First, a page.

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What is Alternative Medicine

Although highly accepted and practiced in many countries and cultures, Alternative Medicine has just begun to gain support and practitioners within North America in the past generation.

Alternative Medicine (and it’s extension CAM, complimentary alternative medicine) differs significantly from traditional medicine. The umbrella of practices that fall within the category of alternative medicine include any practice towards health and healing that does not fall within the boundaries of conventional medicine. Until recently, these methods were mostly considered unconventional, unorthodox, unproven, or alternative, complementary, innovative, integrative therapies.

Most commonly known practices would be homeopathy, chiropractic, naturopathy and herbal medicine. Other methods employed can be, but are not limited to, folk medicine, diet fads, faith healing, new age healing, acupuncture, massage, and music therapy.

Due to the growing popularity of AM, CAM, and integrative medicine, many people are opting to deal with illness and disease more aggressively on their own through alternate methods. Good health has also been taken on with a proactive approach concentrating more on prevention before disease or illness appear.

So much of our health is not just about our bodies, but must also include measures that feed our hearts and souls. The alternative field deals with the whole person, with as much emphasis on psychological and spiritual health as it does the physical.

An Overview Of The More Popular Alternative Medicine Options:

Complete systems of theory and practice have evolved independent of and prior to the conventional biomedical approach embodying the philosophy of Alternative Medicine. Most are traditional systems of medicine that have been practiced by individual cultures throughout the world for thousands of years, Differing traditional medical systems have been in use as well by Native American, Aboriginal, African, Middle-Eastern, Tibetan, Central and South American cultures.

Traditional oriental medicine includes acupuncture, herbal medicine, oriental massage and qi gong (a form of energy therapy) and emphasizes the proper balance or disturbances of vital energy in health or disease. The more popular Acupuncture, involves stimulating specific anatomic points in the body for therapeutic purposes, by puncturing the skin with a needle in specific areas believed to relate to the diseased or damaged part of the body.

In India the traditional medicine practiced is called Ayurveda (Eye yer vay duh), meaning the science of life. It is a system of medicine that places equal emphasis on body, mind and soul with the goal of restoring a complete balance and harmony between each. This is achieved through proper breathing, exposure to sun, diet, exercise, massage therapy and herbs.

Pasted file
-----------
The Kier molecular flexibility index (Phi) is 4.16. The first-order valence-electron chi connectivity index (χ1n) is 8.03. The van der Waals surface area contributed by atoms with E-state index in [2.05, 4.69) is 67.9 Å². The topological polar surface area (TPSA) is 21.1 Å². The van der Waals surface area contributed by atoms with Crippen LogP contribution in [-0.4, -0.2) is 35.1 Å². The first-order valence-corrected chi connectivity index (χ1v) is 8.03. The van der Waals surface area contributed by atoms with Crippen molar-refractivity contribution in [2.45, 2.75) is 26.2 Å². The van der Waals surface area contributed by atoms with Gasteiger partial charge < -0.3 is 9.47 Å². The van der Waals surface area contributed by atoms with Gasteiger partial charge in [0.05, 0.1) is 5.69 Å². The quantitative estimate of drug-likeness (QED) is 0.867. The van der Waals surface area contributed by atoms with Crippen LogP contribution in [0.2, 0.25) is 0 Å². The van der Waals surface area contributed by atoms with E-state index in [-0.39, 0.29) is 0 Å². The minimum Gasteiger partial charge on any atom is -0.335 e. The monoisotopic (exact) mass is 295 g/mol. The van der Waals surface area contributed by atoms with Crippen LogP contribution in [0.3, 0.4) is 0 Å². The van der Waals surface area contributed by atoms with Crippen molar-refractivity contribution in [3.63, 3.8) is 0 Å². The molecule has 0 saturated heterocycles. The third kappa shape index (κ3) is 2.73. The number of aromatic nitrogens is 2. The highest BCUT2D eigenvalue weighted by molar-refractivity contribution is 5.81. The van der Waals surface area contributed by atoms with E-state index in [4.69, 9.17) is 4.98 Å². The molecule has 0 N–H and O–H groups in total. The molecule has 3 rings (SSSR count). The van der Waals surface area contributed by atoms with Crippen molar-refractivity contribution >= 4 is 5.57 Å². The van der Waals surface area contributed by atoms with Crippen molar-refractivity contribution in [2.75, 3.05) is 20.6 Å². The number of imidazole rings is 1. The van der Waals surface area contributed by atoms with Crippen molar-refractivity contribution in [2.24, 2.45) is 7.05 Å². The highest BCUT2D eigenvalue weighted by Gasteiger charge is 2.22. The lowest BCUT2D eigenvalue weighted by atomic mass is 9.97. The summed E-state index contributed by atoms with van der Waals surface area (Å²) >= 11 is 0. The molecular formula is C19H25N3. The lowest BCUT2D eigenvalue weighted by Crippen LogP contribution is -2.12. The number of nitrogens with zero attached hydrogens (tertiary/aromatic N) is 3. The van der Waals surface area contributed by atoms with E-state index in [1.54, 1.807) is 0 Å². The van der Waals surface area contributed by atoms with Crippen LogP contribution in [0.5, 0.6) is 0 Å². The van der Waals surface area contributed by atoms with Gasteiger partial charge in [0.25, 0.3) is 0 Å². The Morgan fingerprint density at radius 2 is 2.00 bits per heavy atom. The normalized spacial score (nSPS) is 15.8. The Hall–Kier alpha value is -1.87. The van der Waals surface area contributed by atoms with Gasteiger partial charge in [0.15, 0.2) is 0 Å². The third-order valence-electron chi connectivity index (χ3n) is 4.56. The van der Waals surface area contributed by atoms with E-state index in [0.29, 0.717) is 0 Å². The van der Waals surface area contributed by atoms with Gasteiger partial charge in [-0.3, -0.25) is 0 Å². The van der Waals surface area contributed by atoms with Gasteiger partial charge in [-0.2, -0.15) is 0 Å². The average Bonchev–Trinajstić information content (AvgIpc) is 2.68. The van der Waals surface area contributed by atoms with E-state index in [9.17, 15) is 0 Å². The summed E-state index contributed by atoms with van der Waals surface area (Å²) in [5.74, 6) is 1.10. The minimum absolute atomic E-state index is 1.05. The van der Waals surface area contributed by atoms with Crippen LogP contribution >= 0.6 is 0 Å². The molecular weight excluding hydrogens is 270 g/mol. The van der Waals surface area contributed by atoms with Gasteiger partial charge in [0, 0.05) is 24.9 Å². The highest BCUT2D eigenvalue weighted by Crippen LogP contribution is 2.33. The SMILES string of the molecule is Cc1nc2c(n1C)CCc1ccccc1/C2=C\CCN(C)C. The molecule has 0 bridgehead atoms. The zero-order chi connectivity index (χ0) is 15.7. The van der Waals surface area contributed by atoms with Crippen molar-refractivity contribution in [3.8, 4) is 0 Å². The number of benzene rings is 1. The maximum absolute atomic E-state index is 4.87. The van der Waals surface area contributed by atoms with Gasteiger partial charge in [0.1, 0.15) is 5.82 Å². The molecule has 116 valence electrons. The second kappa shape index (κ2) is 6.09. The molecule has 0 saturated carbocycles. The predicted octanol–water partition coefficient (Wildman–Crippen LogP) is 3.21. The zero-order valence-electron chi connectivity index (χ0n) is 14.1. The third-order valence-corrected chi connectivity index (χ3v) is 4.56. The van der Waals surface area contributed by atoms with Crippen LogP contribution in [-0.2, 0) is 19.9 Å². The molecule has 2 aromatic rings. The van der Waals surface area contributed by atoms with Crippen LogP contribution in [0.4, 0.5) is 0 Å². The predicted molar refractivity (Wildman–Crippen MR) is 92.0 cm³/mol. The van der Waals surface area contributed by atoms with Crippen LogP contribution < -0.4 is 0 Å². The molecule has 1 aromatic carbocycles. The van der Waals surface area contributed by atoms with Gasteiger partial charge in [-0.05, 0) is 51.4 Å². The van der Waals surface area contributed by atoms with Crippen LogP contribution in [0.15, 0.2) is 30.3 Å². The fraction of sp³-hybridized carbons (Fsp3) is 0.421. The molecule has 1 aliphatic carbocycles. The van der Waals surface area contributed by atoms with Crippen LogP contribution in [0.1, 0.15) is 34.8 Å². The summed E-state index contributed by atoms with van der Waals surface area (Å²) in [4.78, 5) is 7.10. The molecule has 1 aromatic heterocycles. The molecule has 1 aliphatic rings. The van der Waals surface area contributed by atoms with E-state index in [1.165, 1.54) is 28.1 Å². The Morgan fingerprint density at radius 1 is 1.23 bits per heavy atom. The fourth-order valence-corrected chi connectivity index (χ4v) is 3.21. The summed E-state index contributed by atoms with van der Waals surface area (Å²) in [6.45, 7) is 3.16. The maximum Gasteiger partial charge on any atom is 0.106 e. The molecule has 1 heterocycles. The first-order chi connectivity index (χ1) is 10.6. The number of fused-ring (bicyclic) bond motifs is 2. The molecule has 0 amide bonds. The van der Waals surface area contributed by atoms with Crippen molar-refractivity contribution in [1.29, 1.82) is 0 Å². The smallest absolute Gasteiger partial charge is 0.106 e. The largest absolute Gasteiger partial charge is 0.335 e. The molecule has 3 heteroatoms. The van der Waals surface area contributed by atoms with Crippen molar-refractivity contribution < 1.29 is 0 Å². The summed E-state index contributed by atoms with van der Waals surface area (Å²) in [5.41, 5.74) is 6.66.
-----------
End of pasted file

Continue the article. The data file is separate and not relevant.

Homeopathy is an unconventional Western system that is based on the principle that “like cures like, in that the same substance that in large doses produces the symptoms of an illness, in very minute doses will often cure it. Homeopathic physicians believe that the more diluted the substance, the greater its healing and/or preventative capabilities . Homeopaths use small doses of prepared plant extracts and minerals to stimulate the body’s natural defense mechanisms and healing processes to treat the illness.

Naturopathy takes a different approach. Disease is considered a manifestation of alterations in the processes by which the body naturally heals itself and so naturopathy emphasizes health restoration rather than disease treatment. Naturopathic physicians use a number of healing practices, including diet and nutrition, homeopathy, acupuncture, herbal medicine, hydrotherapy (the use of water in a range of temperatures and methods of applications), spinal and soft-tissue manipulation, physical therapies involving electric currents, ultrasound and light therapy, and counseling.

To date, many of the treatment philosophies and practices that fall under the umbrella of Alternative medicine are viewed with skepticism by the mainstream medical community in North America. Although there are countless positive praises for many of these treatments, until more studies are conducted over time, that community will maintain most of that skepticism. As younger Doctors enter the profession and older ones retire, these alternative methods of medicine gain more and more popularity and are more often used in conjunction with traditional North American medical practices.

If looking to integrate some of these practices within your life, do so with caution and education and be sure to keep your primary health care professional notified of any decisions that may alter a medical course of action already implemented.